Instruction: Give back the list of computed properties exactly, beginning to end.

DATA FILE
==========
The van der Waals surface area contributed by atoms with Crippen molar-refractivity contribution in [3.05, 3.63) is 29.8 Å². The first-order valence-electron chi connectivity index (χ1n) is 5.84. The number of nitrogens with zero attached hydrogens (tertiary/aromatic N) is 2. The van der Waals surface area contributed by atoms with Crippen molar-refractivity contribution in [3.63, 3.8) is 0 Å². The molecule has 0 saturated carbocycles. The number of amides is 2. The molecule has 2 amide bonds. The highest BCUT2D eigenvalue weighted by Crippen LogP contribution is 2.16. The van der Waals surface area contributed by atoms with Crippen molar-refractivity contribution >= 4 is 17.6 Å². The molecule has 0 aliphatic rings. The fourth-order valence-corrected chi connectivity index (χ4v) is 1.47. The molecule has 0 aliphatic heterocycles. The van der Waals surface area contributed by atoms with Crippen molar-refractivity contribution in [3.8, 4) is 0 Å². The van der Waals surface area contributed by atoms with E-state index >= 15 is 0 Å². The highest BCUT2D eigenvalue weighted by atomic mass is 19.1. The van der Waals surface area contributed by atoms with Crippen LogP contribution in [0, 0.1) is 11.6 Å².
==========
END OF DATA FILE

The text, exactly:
The van der Waals surface area contributed by atoms with Crippen molar-refractivity contribution in [3.05, 3.63) is 29.8 Å². The first-order valence-electron chi connectivity index (χ1n) is 5.84. The number of nitrogens with zero attached hydrogens (tertiary/aromatic N) is 2. The van der Waals surface area contributed by atoms with Crippen molar-refractivity contribution in [3.63, 3.8) is 0 Å². The molecule has 0 saturated carbocycles. The number of amides is 2. The molecule has 2 amide bonds. The highest BCUT2D eigenvalue weighted by Crippen LogP contribution is 2.16. The van der Waals surface area contributed by atoms with Crippen molar-refractivity contribution >= 4 is 17.6 Å². The molecule has 0 aliphatic rings. The fourth-order valence-corrected chi connectivity index (χ4v) is 1.47. The molecule has 0 aliphatic heterocycles. The van der Waals surface area contributed by atoms with Crippen molar-refractivity contribution in [3.8, 4) is 0 Å². The van der Waals surface area contributed by atoms with E-state index >= 15 is 0 Å². The highest BCUT2D eigenvalue weighted by atomic mass is 19.1. The van der Waals surface area contributed by atoms with Crippen LogP contribution in [0, 0.1) is 11.6 Å².